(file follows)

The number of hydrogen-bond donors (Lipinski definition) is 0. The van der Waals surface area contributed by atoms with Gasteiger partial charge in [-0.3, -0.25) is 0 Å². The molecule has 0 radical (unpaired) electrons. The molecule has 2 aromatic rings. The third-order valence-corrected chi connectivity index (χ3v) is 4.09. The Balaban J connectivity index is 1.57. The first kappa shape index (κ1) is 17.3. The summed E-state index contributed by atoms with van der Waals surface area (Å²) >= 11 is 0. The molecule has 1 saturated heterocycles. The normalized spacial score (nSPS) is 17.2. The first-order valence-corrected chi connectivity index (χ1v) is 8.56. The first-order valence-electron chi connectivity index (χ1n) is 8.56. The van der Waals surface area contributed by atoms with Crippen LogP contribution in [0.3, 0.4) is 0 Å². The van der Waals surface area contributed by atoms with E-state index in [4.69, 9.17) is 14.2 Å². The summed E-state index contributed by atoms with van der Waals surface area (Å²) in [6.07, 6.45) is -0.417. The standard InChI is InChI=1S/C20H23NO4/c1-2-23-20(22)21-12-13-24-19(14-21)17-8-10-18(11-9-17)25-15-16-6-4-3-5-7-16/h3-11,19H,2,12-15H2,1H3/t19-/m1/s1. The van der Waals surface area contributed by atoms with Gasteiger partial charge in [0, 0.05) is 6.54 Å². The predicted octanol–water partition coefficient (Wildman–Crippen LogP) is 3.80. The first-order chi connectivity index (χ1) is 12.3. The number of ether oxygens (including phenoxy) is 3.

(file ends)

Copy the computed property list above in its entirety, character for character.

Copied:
The number of hydrogen-bond donors (Lipinski definition) is 0. The van der Waals surface area contributed by atoms with Gasteiger partial charge in [-0.3, -0.25) is 0 Å². The molecule has 0 radical (unpaired) electrons. The molecule has 2 aromatic rings. The third-order valence-corrected chi connectivity index (χ3v) is 4.09. The Balaban J connectivity index is 1.57. The first kappa shape index (κ1) is 17.3. The summed E-state index contributed by atoms with van der Waals surface area (Å²) >= 11 is 0. The molecule has 1 saturated heterocycles. The normalized spacial score (nSPS) is 17.2. The first-order valence-corrected chi connectivity index (χ1v) is 8.56. The first-order valence-electron chi connectivity index (χ1n) is 8.56. The van der Waals surface area contributed by atoms with Crippen LogP contribution in [0.3, 0.4) is 0 Å². The van der Waals surface area contributed by atoms with E-state index in [4.69, 9.17) is 14.2 Å². The summed E-state index contributed by atoms with van der Waals surface area (Å²) in [6.07, 6.45) is -0.417. The standard InChI is InChI=1S/C20H23NO4/c1-2-23-20(22)21-12-13-24-19(14-21)17-8-10-18(11-9-17)25-15-16-6-4-3-5-7-16/h3-11,19H,2,12-15H2,1H3/t19-/m1/s1. The van der Waals surface area contributed by atoms with Gasteiger partial charge in [0, 0.05) is 6.54 Å². The predicted octanol–water partition coefficient (Wildman–Crippen LogP) is 3.80. The first-order chi connectivity index (χ1) is 12.3. The number of ether oxygens (including phenoxy) is 3.